Married Couple Family, no own children under 18: A household with a family that is related to the householder through birth, marriage or adoption. A married couple is defined as a householder and spouse that occupy the same home. No own children can be understood as there not being any children under 18 years who is a son or daughter of the householder by birth, marriage (a stepchild), or adoption. However, there might be children under 18 in the household who are relatives or non-relatives. Additionally, there might not be any children under 18 at all in the household.

Male householder (no wife present), with own children under 18: A household with a male maintaining it and no wife of the householder present. An own child is defined as a never-married child under 18 years who is a son or daughter of the householder by birth, marriage (a stepchild), or adoption.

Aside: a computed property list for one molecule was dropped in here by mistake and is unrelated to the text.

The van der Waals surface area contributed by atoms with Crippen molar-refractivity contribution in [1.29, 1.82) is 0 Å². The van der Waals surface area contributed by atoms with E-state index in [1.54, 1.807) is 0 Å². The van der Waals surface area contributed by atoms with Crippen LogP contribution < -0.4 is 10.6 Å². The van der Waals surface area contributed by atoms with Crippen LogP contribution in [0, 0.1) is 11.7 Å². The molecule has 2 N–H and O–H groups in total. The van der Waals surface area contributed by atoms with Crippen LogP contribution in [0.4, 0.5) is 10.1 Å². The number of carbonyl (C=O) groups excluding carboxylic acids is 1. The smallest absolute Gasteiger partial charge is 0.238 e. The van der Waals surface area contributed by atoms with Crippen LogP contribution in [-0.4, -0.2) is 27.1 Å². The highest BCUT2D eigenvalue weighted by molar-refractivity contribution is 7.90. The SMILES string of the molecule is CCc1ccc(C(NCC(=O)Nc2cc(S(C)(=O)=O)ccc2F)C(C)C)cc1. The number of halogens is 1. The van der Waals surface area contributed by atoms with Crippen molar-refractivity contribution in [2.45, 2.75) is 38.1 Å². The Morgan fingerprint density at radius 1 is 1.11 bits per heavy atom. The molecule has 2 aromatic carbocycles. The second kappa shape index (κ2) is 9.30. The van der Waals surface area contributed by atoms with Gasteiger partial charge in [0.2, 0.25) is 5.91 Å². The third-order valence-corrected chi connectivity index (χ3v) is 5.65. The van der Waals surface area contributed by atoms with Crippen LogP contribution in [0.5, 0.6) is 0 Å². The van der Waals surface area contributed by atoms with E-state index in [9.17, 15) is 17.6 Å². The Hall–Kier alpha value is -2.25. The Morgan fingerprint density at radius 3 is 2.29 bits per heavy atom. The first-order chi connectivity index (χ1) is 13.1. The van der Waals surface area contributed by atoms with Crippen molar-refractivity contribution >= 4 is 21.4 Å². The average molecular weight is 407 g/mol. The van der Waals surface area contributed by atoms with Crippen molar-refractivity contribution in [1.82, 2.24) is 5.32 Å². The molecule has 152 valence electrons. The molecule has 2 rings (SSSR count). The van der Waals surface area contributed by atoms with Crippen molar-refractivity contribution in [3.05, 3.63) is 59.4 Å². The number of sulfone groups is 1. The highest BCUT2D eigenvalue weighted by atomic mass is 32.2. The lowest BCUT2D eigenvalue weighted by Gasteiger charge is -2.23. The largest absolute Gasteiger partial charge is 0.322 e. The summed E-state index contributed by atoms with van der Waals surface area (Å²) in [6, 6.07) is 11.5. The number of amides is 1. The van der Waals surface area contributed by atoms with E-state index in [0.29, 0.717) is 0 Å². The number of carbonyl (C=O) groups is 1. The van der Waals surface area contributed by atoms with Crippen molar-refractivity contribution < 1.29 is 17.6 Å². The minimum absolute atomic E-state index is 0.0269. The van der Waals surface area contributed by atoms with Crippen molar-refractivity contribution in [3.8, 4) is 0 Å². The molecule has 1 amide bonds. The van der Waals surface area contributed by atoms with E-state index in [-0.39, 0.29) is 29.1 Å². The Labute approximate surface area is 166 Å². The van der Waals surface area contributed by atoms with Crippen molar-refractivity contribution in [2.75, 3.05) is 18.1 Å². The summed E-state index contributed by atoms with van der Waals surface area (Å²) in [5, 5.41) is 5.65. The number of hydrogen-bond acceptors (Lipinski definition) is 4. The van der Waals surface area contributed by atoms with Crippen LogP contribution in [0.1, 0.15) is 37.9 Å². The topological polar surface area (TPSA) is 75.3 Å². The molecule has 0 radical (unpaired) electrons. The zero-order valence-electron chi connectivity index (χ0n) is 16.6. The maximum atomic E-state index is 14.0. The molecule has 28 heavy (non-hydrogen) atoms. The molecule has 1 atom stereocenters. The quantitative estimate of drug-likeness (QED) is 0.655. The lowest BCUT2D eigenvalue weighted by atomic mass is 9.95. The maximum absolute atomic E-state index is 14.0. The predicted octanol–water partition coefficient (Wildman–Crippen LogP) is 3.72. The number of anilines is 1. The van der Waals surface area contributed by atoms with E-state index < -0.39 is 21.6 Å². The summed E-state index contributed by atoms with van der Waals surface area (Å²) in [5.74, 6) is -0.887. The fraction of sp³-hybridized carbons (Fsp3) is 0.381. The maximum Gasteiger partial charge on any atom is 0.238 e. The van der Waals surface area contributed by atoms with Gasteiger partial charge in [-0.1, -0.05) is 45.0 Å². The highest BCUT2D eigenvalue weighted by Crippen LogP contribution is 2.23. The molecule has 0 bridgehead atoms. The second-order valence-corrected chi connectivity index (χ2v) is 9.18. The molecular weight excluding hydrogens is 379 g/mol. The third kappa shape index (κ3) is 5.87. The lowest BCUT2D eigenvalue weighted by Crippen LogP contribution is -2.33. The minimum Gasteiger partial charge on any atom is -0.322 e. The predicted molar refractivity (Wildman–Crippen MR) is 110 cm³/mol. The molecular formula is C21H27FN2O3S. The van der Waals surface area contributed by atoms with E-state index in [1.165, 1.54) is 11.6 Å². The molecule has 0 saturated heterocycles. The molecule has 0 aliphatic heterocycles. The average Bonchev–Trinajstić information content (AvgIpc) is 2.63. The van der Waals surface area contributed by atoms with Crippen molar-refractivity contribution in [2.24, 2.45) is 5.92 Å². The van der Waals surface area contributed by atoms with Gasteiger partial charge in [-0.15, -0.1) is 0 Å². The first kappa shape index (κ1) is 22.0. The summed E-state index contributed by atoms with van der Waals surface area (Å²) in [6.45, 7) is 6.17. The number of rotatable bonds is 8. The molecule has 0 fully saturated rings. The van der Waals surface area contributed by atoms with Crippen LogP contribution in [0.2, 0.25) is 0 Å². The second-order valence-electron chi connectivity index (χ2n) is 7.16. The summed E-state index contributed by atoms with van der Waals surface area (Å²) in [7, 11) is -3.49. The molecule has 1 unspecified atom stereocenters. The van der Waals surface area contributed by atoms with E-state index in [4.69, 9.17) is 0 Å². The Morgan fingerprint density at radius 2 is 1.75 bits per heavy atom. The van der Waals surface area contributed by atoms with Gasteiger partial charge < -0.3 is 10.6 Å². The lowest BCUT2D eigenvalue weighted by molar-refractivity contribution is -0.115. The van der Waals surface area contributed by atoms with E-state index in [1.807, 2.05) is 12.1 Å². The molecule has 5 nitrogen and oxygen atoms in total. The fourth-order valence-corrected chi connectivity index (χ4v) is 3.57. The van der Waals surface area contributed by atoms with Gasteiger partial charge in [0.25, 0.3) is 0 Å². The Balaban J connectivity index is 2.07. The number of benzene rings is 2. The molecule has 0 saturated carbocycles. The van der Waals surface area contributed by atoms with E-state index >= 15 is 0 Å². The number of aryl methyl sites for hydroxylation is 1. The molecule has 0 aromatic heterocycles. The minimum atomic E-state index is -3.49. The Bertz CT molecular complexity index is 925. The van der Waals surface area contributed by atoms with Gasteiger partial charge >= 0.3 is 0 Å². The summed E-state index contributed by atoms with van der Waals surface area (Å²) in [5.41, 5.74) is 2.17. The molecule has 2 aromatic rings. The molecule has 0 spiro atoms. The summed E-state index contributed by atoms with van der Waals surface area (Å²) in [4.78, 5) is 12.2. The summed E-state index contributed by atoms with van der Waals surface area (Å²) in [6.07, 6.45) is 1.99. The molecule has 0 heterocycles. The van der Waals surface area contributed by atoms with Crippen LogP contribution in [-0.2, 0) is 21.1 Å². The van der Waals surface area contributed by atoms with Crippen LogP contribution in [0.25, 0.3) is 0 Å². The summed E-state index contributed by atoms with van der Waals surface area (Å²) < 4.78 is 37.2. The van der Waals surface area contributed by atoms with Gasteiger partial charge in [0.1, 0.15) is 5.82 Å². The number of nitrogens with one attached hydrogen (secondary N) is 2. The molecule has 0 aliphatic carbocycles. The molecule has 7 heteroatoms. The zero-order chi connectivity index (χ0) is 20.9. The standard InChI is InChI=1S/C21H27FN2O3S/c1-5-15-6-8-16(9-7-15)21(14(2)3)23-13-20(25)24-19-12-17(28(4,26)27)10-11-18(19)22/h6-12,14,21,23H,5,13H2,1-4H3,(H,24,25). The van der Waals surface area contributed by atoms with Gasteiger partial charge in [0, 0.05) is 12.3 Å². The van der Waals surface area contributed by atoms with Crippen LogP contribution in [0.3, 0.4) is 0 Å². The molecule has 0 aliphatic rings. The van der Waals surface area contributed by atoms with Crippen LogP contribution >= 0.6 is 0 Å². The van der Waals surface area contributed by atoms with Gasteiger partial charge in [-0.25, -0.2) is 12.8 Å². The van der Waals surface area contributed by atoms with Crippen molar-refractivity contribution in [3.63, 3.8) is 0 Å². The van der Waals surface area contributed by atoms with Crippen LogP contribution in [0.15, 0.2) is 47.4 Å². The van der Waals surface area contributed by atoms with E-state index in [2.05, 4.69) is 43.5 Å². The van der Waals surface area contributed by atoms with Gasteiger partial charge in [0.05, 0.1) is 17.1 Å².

Male householder (no wife present), no own children under 18: A household with a male maintaining it and no wife of the householder present. No own children can be understood as there not being any children under 18 years who is a son or daughter of the householder by birth, marriage (a stepchild), or adoption. However, there might be children under 18 in the household who are relatives or non-relatives. Additionally, there might not be any children under 18 at all in the household.

Female householder (no husband present), with own children under 18: A household with a female maintaining it and no husband of the householder present. An own child is defined as a never-married child under 18 years who is a son or daughter of the householder by birth, marriage (a stepchild), or adoption.